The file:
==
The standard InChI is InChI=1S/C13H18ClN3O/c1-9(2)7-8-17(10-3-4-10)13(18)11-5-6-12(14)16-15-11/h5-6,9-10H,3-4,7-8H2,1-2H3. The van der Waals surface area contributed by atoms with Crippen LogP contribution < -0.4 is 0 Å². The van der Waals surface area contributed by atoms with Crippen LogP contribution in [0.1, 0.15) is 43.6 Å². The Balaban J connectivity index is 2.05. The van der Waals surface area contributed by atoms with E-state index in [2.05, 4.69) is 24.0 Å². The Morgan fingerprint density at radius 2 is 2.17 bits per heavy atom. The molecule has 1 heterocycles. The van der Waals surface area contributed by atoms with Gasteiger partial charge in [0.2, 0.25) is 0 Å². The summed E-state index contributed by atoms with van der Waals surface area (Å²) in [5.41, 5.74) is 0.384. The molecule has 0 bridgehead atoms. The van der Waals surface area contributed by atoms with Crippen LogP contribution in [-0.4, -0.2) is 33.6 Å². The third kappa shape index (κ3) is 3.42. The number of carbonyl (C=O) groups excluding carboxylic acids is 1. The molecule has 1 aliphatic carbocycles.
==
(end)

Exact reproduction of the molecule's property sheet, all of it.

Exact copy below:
The standard InChI is InChI=1S/C13H18ClN3O/c1-9(2)7-8-17(10-3-4-10)13(18)11-5-6-12(14)16-15-11/h5-6,9-10H,3-4,7-8H2,1-2H3. The van der Waals surface area contributed by atoms with Crippen LogP contribution < -0.4 is 0 Å². The van der Waals surface area contributed by atoms with Crippen LogP contribution in [0.1, 0.15) is 43.6 Å². The Balaban J connectivity index is 2.05. The van der Waals surface area contributed by atoms with E-state index in [2.05, 4.69) is 24.0 Å². The Morgan fingerprint density at radius 2 is 2.17 bits per heavy atom. The molecule has 1 heterocycles. The van der Waals surface area contributed by atoms with Gasteiger partial charge in [0.2, 0.25) is 0 Å². The summed E-state index contributed by atoms with van der Waals surface area (Å²) in [5.41, 5.74) is 0.384. The molecule has 0 bridgehead atoms. The van der Waals surface area contributed by atoms with Crippen LogP contribution in [-0.4, -0.2) is 33.6 Å². The third kappa shape index (κ3) is 3.42. The number of carbonyl (C=O) groups excluding carboxylic acids is 1. The molecule has 1 aliphatic carbocycles.